Sustainable Growth Model

TEBO Group provides a sustainable growth model in a way that helps protect people, the environment, and the communities where we operate, including addressing the risks of climate change.

Sustainable Growth Model of the TEBO Group
The Sustainable Growth Model at TEBO Group is centered on sustainability and community building

We are guided by the Operations Integrity Management System (OIMS) and pursue continuous improvement by investing in research and technology. We seek to balance a scientific understanding of the environmental impact of our operations with the social and economic needs of the communities where we operate.

TEBO Group is committed to operating in an environmentally responsible manner wherever we do business.

Environment Core Rules

Judicious use of Energy at the TEBO Group


Avoid unnecessary energy consumption. Minimizing energy usage plays an essential role in reducing emissions and mitigating the impacts of climate change.

Minimization of Waste at the TEBO Group


Minimize waste generation. Most work activities generate waste, and therefore we must reduce, re-use, and recycle waste wherever possible and correctly dispose of all waste.

Duty to protect Environment at the TEBO Group


We all have a duty of care to protect the environment. React immediately when you observe negative acts or conditions that can impact the environment and communicate them.

Water Preservation at the TEBO Group


Avoid unnecessary water consumption. Water is a valuable resource and, therefore, we all have a duty of care to use it responsibly. Use water efficiently to ensure a greater supply of fresh water.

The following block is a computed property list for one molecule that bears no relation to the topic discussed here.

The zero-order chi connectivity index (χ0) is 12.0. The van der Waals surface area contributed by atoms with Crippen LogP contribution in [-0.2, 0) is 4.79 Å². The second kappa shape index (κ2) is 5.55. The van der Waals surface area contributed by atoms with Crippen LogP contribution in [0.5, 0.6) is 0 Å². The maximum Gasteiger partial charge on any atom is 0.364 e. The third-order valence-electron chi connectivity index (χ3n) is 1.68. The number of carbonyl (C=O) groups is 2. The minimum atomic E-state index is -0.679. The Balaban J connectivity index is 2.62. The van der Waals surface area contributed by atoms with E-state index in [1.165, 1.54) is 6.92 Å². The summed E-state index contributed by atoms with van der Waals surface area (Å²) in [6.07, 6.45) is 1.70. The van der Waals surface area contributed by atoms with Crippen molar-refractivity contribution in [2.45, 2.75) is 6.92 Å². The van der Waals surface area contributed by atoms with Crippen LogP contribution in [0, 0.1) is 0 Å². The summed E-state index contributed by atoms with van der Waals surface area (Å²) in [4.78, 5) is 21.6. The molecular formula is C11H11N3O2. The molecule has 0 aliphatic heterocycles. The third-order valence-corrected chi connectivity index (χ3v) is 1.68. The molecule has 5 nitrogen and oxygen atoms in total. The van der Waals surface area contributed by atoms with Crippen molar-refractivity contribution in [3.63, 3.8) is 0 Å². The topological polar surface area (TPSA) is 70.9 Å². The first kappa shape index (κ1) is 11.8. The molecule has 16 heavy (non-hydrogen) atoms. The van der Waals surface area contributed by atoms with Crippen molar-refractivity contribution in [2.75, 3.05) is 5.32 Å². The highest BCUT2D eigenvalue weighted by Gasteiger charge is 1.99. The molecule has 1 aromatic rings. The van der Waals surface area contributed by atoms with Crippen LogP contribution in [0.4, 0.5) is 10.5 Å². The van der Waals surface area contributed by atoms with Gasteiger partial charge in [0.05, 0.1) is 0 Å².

Emissions control at the TEBO Group


Avoid or reduce emissions. Some emissions can affect the climate, air, water, and land, i.e., CO2, dust, noise, odour, heat, light, and radiation.

UN Sustainable Development Goals and Indigenous People of Canada:

The above report aims to assess the current state of progress on Indigenous peoples’ Sustainable Development Goals (SDG) targets and suggest some ways that the SDG agenda can be used to improve socio-economic and health outcomes moving forward. It reviews peer and non-peer reviewed literature from governments, non-governmental organizations, and national and international websites. This review underscores the role poverty plays in the health inequities Indigenous populations face and the need to alleviate poverty to ensure they are not left out during the period of the SDGs.

Two Eyed Seeing Network Project

TEBO Group believes in bringing together Indigenous communities, industry leaders, workforce and social development experts, and education and training providers to create a model for workforce development pathways that helps Indigenous youth know, access, and attain the high-demand jobs of the future in the sectors of clean technology, clean energy, natural resource extraction and processing, the built environment, and manufacturing, along with commercial and industrial construction.

TEBO Group is proud to be an industrial partner with the Two-Eyed Seeing Network Project. The project aims to increase the number of Indigenous youth who successfully train for and achieve their employment goals in the future—particularly in sectors with high future demand. The project will accomplish this by engaging Indigenous youth and communities, industry leaders, and working together.

Care about sustainable growth?